There’s that moment at the end of almost every interview, when things are being wrapped up and you have one last opportunity with the recruiter or hiring manager to leave a great last impression. A great way to do this is by asking a question or two that reinforces your interest in the position.
But is the last question you ask leaving a bad taste in your interviewers mouth when they respond? Be careful asking one of these questions that could kill your chances at nailing the interview and securing the job.
What is the salary for this position?
Any question that references salary, wages, or being paid should be left for later interviews, unless it has been brought up by the recruiter or hiring manager you are interviewing with. While it is inconvenient because you want to make sure you aren’t wasting your time pursuing a position that does not meet your salary expectations, hold off until you are further along in the interview process as it is a distraction at this stage for both you and them.
Most jobs will post a range on the initial posting and most good recruiters will discuss this with you up front to make sure they and you are not wasting anyone’s time. But your goal is to make them want you first and secure the position–then worry about salary.
How much time will I receive? (or When will I start accruing vacation time?)
Similar to the salary question, talking about your upcoming trips or needing time off before you’ve actually been made an offer can make it seem like you’re more interested in being out of the office than in it. Follow the same rule of thumb, unless it’s brought up by the interviewer, avoid distracting the focus of the conversation, your fit for the position. But if you are made an offer, do disclose any near term travel plans that have already been scheduled to make sure reasonable accommodations can be made.
Do you have any doubts about whether I am suited to this position?
Ouch. Do you already see where the problems are in this sentence? The key word is doubts and that’s what you’ll be leaving the interviewer with. Many interview coaches actually tell candidates to ask this or similar questions like: How do I measure up to your requirements for this position? or Are there any skills I’m lacking that would make you not wish to hire me?
While well intentioned to give you an opportunity to counter any negative feedback and emphasize your strengths before the end of the interview, what the interviewer is left with is thinking why you can’t do the job versus why you can. And even if you’ve prepared what to say to put yourself in their good graces, you never know if they will respond with something that will puzzle you or catch you off guard. Worse, most interviewers will probably avoid or dodge answering the question, although they will be answering it in their heads to themselves as they walk you out.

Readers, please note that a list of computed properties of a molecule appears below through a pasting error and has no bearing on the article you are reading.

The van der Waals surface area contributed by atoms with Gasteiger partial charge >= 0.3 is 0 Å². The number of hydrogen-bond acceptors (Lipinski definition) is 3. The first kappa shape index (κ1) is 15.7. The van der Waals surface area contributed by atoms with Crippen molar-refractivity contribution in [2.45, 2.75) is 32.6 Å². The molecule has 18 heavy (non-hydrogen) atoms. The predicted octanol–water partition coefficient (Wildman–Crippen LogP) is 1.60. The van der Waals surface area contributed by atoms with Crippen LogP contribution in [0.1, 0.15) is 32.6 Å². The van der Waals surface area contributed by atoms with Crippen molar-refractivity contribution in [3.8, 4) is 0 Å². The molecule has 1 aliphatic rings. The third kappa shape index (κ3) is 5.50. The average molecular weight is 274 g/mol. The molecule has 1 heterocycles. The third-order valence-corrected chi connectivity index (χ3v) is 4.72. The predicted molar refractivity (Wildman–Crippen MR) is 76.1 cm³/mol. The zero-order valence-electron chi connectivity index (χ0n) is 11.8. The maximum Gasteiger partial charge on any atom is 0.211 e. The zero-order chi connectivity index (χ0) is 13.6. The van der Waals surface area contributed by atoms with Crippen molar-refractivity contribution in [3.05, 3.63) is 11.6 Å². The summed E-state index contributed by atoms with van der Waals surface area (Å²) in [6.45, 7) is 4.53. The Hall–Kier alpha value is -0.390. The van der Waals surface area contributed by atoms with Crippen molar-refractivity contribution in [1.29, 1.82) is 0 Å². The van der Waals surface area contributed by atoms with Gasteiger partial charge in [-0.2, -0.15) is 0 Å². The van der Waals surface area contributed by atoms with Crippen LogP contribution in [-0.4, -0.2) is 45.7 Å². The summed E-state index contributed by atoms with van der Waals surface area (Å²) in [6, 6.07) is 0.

There are some great alternative questions to achieve the same goal. Instead, try asking something like the following:
- What types of skills do you not already have onboard that you’re looking to fill with a new hire?
- What are the most challenging aspects of the job for which I am being considered?
- What particular aspects about my background and experience interest you?
These questions keep the conversation positive and still allow you a chance to showcase your strengths and how you can excel in the role.
Am I hired? (or When do I start?)
This is another one of those questions that is well intentioned to showcase your enthusiasm for the role and often encouraged by some coaches, but it’s recommended to avoid it. Yes, some candidates can pull this question off with grace and charm, but most fail miserably or come off as desperate or unsure of themselves. And you run the risk of putting the interviewer on the spot in a bad way, leaving them in a slightly uncomfortable position of having to pick and chose their response carefully.
Some better ways to end the interview would be to ask what the next steps in the interview process are. This can provide a similar effect that you are still interested in the role and want to be prepared for what’s next. A substitute for that question could also be to ask, “Where are you in the hiring process?” or “How soon are you looking to fill the position?”
If you like to be followed up with, and who doesn’t when it comes to where you stand in the interview process, don’t be afraid to ask a question such as, “If I don’t hear from you within (time period), would it be okay to call you?” All of these questions allow the recruiter to set expectations of the process and show your eagerness and enthusiasm for working towards securing the position in a positive way.
So in your next job interview, make sure you leave a good impression from start to finish in the interview. Don’t kill the end of the interview by leaving any negative thoughts in the interviewers head. Wrap up your meeting in a way that showcases your fit for the role and don’t leave any doubt as to why you’re the best candidate for the job.